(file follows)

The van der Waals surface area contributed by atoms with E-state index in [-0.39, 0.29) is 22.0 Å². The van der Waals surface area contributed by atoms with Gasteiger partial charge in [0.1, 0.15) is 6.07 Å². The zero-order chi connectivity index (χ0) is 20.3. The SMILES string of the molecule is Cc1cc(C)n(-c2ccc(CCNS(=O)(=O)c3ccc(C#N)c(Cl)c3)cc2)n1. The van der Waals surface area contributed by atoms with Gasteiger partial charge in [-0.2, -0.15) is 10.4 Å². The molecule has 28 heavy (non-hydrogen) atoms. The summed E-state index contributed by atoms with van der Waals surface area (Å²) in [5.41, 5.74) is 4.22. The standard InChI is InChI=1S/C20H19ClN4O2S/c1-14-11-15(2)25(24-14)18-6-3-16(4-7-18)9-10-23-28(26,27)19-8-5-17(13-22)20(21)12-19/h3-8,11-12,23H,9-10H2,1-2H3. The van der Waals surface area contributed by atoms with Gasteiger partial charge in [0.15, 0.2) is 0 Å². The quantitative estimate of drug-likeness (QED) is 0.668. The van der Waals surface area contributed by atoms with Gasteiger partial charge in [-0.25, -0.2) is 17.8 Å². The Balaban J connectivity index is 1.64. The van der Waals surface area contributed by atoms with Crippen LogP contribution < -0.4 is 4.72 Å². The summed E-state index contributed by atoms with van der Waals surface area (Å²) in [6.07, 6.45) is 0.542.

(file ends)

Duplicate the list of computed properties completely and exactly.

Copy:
The van der Waals surface area contributed by atoms with E-state index in [-0.39, 0.29) is 22.0 Å². The van der Waals surface area contributed by atoms with Gasteiger partial charge in [0.1, 0.15) is 6.07 Å². The zero-order chi connectivity index (χ0) is 20.3. The SMILES string of the molecule is Cc1cc(C)n(-c2ccc(CCNS(=O)(=O)c3ccc(C#N)c(Cl)c3)cc2)n1. The van der Waals surface area contributed by atoms with Gasteiger partial charge in [-0.2, -0.15) is 10.4 Å². The molecule has 28 heavy (non-hydrogen) atoms. The summed E-state index contributed by atoms with van der Waals surface area (Å²) in [5.41, 5.74) is 4.22. The standard InChI is InChI=1S/C20H19ClN4O2S/c1-14-11-15(2)25(24-14)18-6-3-16(4-7-18)9-10-23-28(26,27)19-8-5-17(13-22)20(21)12-19/h3-8,11-12,23H,9-10H2,1-2H3. The van der Waals surface area contributed by atoms with Gasteiger partial charge in [0.15, 0.2) is 0 Å². The quantitative estimate of drug-likeness (QED) is 0.668. The van der Waals surface area contributed by atoms with Gasteiger partial charge in [-0.25, -0.2) is 17.8 Å². The Balaban J connectivity index is 1.64. The van der Waals surface area contributed by atoms with Crippen LogP contribution < -0.4 is 4.72 Å². The summed E-state index contributed by atoms with van der Waals surface area (Å²) in [6.07, 6.45) is 0.542.